apart from the soldiers or the upper oarsmen, [all others] however many there might be, from the kentarkhos down to the last [man], should be kataphraktoi – having weapons such as shields, pikes, bows, extra arrows, swords, javelins, corselets, lamellar cuirasses, helmets, vambraces – especially those engaged in fighting hand to hand in the front line of attack in battle.

Finally, if we follow the writings of Leo VI, a potentially decisive weapon that came to the fore at this point of the naval engagement were the `gerania [cranes] or some similar contrivances, shaped like a gamma [A], turning in a circle, to pour either wet flaming pitch or the processed [fire] or anything else into the enemy ships when they are coupled to the dromons when the manganon is turning over them’. This technique was coupled with the thrusting of pikes from the lower bank of the dromons through the oarports, a tactic that Leo claims had only recently been devised.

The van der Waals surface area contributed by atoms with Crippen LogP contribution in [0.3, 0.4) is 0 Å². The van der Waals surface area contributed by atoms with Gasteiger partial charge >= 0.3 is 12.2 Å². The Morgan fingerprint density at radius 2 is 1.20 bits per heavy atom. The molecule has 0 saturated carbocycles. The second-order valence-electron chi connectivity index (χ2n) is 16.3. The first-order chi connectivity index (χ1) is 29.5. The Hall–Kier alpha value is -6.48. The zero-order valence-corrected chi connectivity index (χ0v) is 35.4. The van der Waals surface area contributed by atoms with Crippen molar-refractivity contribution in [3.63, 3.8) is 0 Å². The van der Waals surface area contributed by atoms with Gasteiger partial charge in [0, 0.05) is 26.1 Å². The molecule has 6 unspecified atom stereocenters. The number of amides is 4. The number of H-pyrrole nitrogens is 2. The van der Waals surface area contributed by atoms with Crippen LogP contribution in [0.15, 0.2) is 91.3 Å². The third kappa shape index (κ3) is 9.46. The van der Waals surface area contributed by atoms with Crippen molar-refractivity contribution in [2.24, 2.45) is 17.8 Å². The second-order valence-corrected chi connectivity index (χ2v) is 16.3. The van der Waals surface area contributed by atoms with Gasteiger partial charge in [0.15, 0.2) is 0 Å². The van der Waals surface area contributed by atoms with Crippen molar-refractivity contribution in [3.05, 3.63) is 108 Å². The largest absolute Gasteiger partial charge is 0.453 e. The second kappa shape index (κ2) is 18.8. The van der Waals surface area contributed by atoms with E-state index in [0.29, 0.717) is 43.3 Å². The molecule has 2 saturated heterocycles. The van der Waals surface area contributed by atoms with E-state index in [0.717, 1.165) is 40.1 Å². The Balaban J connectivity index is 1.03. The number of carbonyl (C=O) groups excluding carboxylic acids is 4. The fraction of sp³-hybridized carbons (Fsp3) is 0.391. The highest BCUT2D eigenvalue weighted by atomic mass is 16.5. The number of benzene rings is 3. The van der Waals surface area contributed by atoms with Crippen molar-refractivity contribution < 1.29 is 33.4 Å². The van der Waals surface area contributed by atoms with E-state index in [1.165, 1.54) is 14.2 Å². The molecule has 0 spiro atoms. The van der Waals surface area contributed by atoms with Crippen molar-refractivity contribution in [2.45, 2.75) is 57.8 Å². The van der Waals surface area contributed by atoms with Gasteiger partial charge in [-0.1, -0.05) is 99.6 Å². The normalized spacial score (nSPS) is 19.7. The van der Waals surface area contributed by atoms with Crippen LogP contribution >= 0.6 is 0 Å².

Naval Mine Warfare, WWII


EMB Mine being laid from an S-Boote. Photograph from Suddentscher Verlag.


EMC Contact Mines aboard a Leberecht Maas class destroyer in Autumn 1940. Note the trolley rails.

Hidden, unseen, and inflicting their damage below the waterline, mines were one of the most feared naval weapons of World War II. Worldwide, mines sank 534 ships, accounting for some 1.4 million tons. Only torpedoes sank more ships than mines. The same had held true in World War I, and yet most of the great naval powers entered World War II poorly prepared to deal with mines. Only Germany and the Soviet Union included strong mine countermeasures forces in their fleets, no doubt because of their mutually bad experiences with each others’ mines in World War I. They also had the largest mine inventories at war’s start.